Huawei unveiled its MBB 2020 Strategy for Africa, during the opening day of the GSMA Mobile 360-Africa Event, outlining a new mobile broadband blueprint for the next five years for a Better Connected Africa.
Dr. Mohamed Madkour, Huawei’s vice President of Wireless Networks marketing & Head of Global Demand Generation, said: “Africa has experienced a massive boom in mobile phone access with more than 500 million active mobile phones across the continent. Africa’s Mobile Internet uptake continues to grow at an alarming rate, putting the continent at the heart of the broadband revolution to improve agriculture, banking, healthcare, education and other sectors.
“From now until 2020, the MBB data traffic in Africa is expected to increase at least 15-fold, mainly driven by applications such as video, IoT and by connecting the unconnected population.
“Carrying this traffic with the needed service experience requires advanced technology and business model innovation, as well as cross-industry collaboration.” Mohamed added that Huawei’s mobile broadband strategy focuses on enhancing the value of spectrum and sites assets through adoption of innovative air interface features constructing agile network architecture, and utilizing user experience-based operational models. This focus is coupled with enabling multiple services in the same module beyond just consumer-based services.
According to ITU, an estimated 61% of households in Africa still do not have Internet access. Challenges remain in the last mile of connectivity, with high fixed line engineering installation costs, difficult site access due to privately-owned land and lengthy project deployment. Leveraging existing network and site architecture, Dr. Mohamed explained how Huawei’s WTTx (Wireless To The x) solution can quickly make broadband access possible to unconnected households, providing up to 75% in rollout cost savings. He added: “Wireless broadband access to households in Africa is a fundamental component to countries’ National Broadband Plans (NBP).”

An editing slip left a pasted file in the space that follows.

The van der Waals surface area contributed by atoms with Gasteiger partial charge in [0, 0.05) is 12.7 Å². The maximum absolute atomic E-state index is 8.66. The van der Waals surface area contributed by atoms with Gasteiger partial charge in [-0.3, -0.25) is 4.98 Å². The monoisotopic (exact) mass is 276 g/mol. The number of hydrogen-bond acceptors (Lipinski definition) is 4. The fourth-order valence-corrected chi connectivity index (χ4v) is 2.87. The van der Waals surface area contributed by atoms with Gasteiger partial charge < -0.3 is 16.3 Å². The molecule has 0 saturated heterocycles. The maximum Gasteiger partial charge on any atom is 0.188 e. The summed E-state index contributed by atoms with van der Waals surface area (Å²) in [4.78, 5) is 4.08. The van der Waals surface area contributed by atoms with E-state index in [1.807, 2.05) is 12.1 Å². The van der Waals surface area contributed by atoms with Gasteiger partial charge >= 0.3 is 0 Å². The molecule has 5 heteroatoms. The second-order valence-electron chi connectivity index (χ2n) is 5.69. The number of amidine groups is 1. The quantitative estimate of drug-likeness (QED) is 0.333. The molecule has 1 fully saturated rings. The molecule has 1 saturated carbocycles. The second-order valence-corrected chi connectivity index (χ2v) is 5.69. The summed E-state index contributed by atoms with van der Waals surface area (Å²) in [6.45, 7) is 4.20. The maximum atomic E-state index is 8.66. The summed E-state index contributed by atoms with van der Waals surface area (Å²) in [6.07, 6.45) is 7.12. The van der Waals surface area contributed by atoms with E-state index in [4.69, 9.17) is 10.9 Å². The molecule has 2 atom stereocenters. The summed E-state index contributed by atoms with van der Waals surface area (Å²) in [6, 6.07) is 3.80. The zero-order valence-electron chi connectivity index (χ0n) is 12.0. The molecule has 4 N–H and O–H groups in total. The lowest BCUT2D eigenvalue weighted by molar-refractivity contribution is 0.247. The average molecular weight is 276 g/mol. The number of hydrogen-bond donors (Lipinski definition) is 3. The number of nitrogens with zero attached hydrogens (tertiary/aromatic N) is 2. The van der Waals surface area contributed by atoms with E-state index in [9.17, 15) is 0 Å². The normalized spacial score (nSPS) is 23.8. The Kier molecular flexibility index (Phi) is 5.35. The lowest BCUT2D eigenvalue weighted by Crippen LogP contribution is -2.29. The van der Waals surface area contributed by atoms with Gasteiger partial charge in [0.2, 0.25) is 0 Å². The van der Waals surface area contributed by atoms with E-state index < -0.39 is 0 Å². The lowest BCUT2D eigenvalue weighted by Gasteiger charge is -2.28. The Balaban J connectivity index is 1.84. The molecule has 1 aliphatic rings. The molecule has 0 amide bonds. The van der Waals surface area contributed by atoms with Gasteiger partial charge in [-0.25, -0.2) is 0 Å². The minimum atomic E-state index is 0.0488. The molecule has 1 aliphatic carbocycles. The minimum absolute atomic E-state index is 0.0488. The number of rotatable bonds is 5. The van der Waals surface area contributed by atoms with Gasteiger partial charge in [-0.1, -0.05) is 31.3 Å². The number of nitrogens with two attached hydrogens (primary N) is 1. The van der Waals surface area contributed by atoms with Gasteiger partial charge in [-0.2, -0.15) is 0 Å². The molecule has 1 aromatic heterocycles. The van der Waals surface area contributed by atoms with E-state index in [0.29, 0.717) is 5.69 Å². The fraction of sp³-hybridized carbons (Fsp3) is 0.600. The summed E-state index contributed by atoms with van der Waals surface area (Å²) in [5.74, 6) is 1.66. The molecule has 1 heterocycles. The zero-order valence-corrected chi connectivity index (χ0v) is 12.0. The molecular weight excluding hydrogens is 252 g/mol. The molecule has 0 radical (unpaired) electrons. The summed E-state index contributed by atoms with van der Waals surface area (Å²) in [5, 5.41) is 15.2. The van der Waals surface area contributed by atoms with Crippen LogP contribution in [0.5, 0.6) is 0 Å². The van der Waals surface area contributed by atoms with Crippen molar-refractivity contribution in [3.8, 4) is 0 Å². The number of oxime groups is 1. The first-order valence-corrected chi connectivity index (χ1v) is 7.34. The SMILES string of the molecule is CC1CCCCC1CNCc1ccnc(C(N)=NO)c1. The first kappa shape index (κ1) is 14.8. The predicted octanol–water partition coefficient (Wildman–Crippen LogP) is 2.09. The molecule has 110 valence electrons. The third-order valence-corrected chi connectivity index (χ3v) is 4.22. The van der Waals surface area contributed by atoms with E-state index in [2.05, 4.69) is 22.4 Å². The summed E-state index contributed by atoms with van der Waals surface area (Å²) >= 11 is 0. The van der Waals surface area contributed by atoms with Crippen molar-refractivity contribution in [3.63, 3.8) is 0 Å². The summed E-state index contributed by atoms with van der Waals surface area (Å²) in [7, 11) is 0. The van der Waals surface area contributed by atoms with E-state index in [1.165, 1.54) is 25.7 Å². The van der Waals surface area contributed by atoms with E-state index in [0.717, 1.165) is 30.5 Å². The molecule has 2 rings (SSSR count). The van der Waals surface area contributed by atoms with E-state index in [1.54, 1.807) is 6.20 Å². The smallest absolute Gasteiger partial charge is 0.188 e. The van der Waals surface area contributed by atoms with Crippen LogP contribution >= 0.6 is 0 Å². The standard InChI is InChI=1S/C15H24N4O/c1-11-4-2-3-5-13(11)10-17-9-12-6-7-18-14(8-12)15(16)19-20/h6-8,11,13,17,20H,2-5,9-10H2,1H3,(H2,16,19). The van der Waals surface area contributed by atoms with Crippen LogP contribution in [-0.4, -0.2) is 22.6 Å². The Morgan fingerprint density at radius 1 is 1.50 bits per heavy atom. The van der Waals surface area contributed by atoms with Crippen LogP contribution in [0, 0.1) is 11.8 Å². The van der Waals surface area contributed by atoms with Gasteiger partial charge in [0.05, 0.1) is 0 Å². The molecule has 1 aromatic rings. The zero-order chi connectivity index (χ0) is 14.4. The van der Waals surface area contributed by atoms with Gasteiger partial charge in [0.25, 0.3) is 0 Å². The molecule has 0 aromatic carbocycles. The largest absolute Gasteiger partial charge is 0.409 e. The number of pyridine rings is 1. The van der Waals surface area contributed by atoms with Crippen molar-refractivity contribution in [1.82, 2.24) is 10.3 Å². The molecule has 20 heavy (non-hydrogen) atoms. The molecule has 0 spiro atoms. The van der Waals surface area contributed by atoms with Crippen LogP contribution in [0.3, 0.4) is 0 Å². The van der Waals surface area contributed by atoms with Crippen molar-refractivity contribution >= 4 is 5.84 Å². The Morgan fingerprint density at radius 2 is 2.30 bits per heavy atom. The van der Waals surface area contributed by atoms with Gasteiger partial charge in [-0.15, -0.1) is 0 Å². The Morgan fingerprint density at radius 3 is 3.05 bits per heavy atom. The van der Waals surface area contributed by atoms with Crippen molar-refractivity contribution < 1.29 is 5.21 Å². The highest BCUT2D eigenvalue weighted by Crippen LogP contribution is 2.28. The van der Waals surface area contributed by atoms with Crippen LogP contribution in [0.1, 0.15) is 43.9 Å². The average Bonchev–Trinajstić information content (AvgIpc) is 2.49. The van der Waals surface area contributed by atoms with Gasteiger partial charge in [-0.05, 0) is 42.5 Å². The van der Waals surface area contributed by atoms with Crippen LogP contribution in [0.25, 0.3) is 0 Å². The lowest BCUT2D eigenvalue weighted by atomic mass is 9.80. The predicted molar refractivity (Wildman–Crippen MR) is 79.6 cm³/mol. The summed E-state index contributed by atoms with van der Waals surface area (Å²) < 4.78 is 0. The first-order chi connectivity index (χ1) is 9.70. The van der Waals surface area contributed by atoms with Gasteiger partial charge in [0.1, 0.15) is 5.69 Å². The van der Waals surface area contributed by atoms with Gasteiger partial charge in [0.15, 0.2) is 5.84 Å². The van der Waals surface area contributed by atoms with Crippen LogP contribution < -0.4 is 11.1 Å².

“Connecting people in Africa remains a top priority,” Dr. Mohamed said. “Broadband is the foundation of connectivity and user experience; while focusing on the network, we must, at the same time, focus on the user experience and to provide valued services that ensure happiness, safety and productivity of African people.”
The executive said mobile broadband can play a very significant role to narrow the digital divide. Mohamed called on regulators in Africa to quickly make additional spectrum available to improve mobile connectivity in the region. Regulators also should put together policies to ease site construction and acquisition process.